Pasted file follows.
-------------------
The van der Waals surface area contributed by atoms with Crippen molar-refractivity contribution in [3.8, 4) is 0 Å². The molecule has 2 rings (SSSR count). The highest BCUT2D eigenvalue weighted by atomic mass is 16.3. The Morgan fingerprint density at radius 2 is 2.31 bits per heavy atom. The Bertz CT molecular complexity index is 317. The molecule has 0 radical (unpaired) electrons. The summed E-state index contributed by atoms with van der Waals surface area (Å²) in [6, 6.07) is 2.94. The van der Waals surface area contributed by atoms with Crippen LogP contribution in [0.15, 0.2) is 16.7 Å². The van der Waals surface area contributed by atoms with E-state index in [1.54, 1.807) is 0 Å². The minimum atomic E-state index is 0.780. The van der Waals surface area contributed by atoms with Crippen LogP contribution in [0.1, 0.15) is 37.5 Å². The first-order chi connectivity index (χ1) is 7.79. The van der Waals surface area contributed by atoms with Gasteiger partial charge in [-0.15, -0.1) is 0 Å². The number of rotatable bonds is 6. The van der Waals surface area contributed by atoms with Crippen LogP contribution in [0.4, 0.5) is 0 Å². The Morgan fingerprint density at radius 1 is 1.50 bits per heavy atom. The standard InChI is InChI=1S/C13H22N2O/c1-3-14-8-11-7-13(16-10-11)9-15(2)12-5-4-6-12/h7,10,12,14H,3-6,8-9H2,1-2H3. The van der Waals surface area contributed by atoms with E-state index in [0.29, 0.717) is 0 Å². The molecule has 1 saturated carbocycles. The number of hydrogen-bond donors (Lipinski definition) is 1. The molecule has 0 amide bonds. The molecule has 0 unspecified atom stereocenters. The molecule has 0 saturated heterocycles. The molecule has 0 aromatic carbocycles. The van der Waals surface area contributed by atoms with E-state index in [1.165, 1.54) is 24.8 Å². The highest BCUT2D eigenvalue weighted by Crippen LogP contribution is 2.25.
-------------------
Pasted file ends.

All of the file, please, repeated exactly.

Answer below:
The van der Waals surface area contributed by atoms with Crippen molar-refractivity contribution in [3.8, 4) is 0 Å². The molecule has 2 rings (SSSR count). The highest BCUT2D eigenvalue weighted by atomic mass is 16.3. The Morgan fingerprint density at radius 2 is 2.31 bits per heavy atom. The Bertz CT molecular complexity index is 317. The molecule has 0 radical (unpaired) electrons. The summed E-state index contributed by atoms with van der Waals surface area (Å²) in [6, 6.07) is 2.94. The van der Waals surface area contributed by atoms with Crippen LogP contribution in [0.15, 0.2) is 16.7 Å². The van der Waals surface area contributed by atoms with E-state index in [1.54, 1.807) is 0 Å². The minimum atomic E-state index is 0.780. The van der Waals surface area contributed by atoms with Crippen LogP contribution in [0.1, 0.15) is 37.5 Å². The first-order chi connectivity index (χ1) is 7.79. The van der Waals surface area contributed by atoms with Gasteiger partial charge in [-0.15, -0.1) is 0 Å². The number of rotatable bonds is 6. The van der Waals surface area contributed by atoms with Crippen LogP contribution in [0.4, 0.5) is 0 Å². The Morgan fingerprint density at radius 1 is 1.50 bits per heavy atom. The standard InChI is InChI=1S/C13H22N2O/c1-3-14-8-11-7-13(16-10-11)9-15(2)12-5-4-6-12/h7,10,12,14H,3-6,8-9H2,1-2H3. The van der Waals surface area contributed by atoms with E-state index in [0.29, 0.717) is 0 Å². The molecule has 1 saturated carbocycles. The number of hydrogen-bond donors (Lipinski definition) is 1. The molecule has 0 amide bonds. The molecule has 0 unspecified atom stereocenters. The molecule has 0 saturated heterocycles. The molecule has 0 aromatic carbocycles. The van der Waals surface area contributed by atoms with E-state index in [1.165, 1.54) is 24.8 Å². The highest BCUT2D eigenvalue weighted by Crippen LogP contribution is 2.25.